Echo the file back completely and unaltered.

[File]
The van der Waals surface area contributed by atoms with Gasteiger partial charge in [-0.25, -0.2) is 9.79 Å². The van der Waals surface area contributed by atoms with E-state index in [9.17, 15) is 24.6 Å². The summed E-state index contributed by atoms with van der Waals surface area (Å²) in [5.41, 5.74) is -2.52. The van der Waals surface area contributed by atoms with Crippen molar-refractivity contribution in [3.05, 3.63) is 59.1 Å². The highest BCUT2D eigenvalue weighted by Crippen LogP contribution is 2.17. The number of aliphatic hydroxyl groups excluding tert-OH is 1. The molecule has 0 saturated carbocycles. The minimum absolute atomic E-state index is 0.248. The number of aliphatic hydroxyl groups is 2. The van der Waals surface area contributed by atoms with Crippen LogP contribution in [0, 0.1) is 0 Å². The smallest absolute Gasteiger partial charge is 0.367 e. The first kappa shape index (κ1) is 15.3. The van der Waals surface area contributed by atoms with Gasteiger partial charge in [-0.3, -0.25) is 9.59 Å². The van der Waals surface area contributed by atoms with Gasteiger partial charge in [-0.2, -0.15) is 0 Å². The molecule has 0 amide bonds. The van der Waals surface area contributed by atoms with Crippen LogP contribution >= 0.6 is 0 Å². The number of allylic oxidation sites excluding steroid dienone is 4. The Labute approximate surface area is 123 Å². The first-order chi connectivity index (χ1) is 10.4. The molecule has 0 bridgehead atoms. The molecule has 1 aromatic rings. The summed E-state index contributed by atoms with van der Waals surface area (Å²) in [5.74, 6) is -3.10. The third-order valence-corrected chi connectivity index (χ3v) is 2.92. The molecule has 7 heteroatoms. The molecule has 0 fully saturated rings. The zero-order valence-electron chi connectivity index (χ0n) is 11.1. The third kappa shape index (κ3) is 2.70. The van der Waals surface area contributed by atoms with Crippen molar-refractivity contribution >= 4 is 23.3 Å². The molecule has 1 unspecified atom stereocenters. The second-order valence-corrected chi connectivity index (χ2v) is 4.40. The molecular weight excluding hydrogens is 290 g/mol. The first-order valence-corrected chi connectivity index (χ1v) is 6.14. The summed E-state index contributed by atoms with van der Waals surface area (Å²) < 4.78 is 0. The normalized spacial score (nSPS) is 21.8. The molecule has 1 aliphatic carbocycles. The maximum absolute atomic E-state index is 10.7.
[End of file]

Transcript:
The van der Waals surface area contributed by atoms with Gasteiger partial charge in [-0.25, -0.2) is 9.79 Å². The van der Waals surface area contributed by atoms with E-state index in [9.17, 15) is 24.6 Å². The summed E-state index contributed by atoms with van der Waals surface area (Å²) in [5.41, 5.74) is -2.52. The van der Waals surface area contributed by atoms with Crippen molar-refractivity contribution in [3.05, 3.63) is 59.1 Å². The highest BCUT2D eigenvalue weighted by Crippen LogP contribution is 2.17. The number of aliphatic hydroxyl groups excluding tert-OH is 1. The molecule has 0 saturated carbocycles. The minimum absolute atomic E-state index is 0.248. The number of aliphatic hydroxyl groups is 2. The van der Waals surface area contributed by atoms with Crippen LogP contribution in [0, 0.1) is 0 Å². The smallest absolute Gasteiger partial charge is 0.367 e. The first kappa shape index (κ1) is 15.3. The van der Waals surface area contributed by atoms with Gasteiger partial charge in [-0.3, -0.25) is 9.59 Å². The van der Waals surface area contributed by atoms with Gasteiger partial charge in [-0.2, -0.15) is 0 Å². The molecule has 0 amide bonds. The van der Waals surface area contributed by atoms with Crippen LogP contribution >= 0.6 is 0 Å². The number of allylic oxidation sites excluding steroid dienone is 4. The Labute approximate surface area is 123 Å². The first-order chi connectivity index (χ1) is 10.4. The molecule has 0 bridgehead atoms. The molecule has 1 aromatic rings. The summed E-state index contributed by atoms with van der Waals surface area (Å²) in [5.74, 6) is -3.10. The third-order valence-corrected chi connectivity index (χ3v) is 2.92. The molecule has 7 heteroatoms. The molecule has 0 fully saturated rings. The zero-order valence-electron chi connectivity index (χ0n) is 11.1. The third kappa shape index (κ3) is 2.70. The van der Waals surface area contributed by atoms with Crippen molar-refractivity contribution >= 4 is 23.3 Å². The molecule has 1 unspecified atom stereocenters. The second-order valence-corrected chi connectivity index (χ2v) is 4.40. The molecular weight excluding hydrogens is 290 g/mol. The first-order valence-corrected chi connectivity index (χ1v) is 6.14. The summed E-state index contributed by atoms with van der Waals surface area (Å²) < 4.78 is 0. The normalized spacial score (nSPS) is 21.8. The molecule has 1 aliphatic carbocycles. The maximum absolute atomic E-state index is 10.7.